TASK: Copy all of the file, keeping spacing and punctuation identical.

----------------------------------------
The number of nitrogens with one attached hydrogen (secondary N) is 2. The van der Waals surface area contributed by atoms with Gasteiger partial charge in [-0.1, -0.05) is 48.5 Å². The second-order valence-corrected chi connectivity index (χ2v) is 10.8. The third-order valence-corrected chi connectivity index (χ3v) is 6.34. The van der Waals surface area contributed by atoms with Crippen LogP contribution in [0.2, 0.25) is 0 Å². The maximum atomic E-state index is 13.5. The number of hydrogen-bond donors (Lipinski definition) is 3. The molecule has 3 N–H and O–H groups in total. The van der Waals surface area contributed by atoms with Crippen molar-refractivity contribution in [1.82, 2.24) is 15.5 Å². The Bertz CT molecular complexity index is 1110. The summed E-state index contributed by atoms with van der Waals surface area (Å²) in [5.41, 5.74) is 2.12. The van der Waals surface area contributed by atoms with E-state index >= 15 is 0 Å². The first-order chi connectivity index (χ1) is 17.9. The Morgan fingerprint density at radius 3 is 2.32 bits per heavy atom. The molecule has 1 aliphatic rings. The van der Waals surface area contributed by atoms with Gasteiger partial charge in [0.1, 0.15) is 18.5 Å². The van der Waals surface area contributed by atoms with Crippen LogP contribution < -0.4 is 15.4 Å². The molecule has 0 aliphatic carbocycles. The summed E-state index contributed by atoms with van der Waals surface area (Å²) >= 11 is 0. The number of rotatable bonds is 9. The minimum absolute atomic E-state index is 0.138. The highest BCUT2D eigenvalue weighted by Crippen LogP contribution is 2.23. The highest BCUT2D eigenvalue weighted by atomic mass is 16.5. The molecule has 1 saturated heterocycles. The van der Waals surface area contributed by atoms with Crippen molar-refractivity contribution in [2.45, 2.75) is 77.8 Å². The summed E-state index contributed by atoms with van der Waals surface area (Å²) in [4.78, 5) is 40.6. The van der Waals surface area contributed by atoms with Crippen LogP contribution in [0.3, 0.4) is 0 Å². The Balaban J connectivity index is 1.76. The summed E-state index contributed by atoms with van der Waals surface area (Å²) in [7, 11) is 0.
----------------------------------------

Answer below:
The number of nitrogens with one attached hydrogen (secondary N) is 2. The van der Waals surface area contributed by atoms with Gasteiger partial charge in [-0.1, -0.05) is 48.5 Å². The second-order valence-corrected chi connectivity index (χ2v) is 10.8. The third-order valence-corrected chi connectivity index (χ3v) is 6.34. The van der Waals surface area contributed by atoms with Crippen LogP contribution in [0.2, 0.25) is 0 Å². The maximum atomic E-state index is 13.5. The number of hydrogen-bond donors (Lipinski definition) is 3. The molecule has 3 N–H and O–H groups in total. The van der Waals surface area contributed by atoms with Crippen molar-refractivity contribution in [1.82, 2.24) is 15.5 Å². The Bertz CT molecular complexity index is 1110. The summed E-state index contributed by atoms with van der Waals surface area (Å²) in [5.41, 5.74) is 2.12. The van der Waals surface area contributed by atoms with E-state index >= 15 is 0 Å². The first-order chi connectivity index (χ1) is 17.9. The Morgan fingerprint density at radius 3 is 2.32 bits per heavy atom. The molecule has 1 aliphatic rings. The van der Waals surface area contributed by atoms with Gasteiger partial charge in [0.1, 0.15) is 18.5 Å². The van der Waals surface area contributed by atoms with Crippen LogP contribution < -0.4 is 15.4 Å². The molecule has 0 aliphatic carbocycles. The summed E-state index contributed by atoms with van der Waals surface area (Å²) >= 11 is 0. The number of rotatable bonds is 9. The minimum absolute atomic E-state index is 0.138. The highest BCUT2D eigenvalue weighted by Crippen LogP contribution is 2.23. The highest BCUT2D eigenvalue weighted by atomic mass is 16.5. The molecule has 1 saturated heterocycles. The van der Waals surface area contributed by atoms with Crippen molar-refractivity contribution in [2.45, 2.75) is 77.8 Å². The summed E-state index contributed by atoms with van der Waals surface area (Å²) in [4.78, 5) is 40.6. The van der Waals surface area contributed by atoms with Crippen LogP contribution in [0.3, 0.4) is 0 Å². The Balaban J connectivity index is 1.76. The summed E-state index contributed by atoms with van der Waals surface area (Å²) in [7, 11) is 0.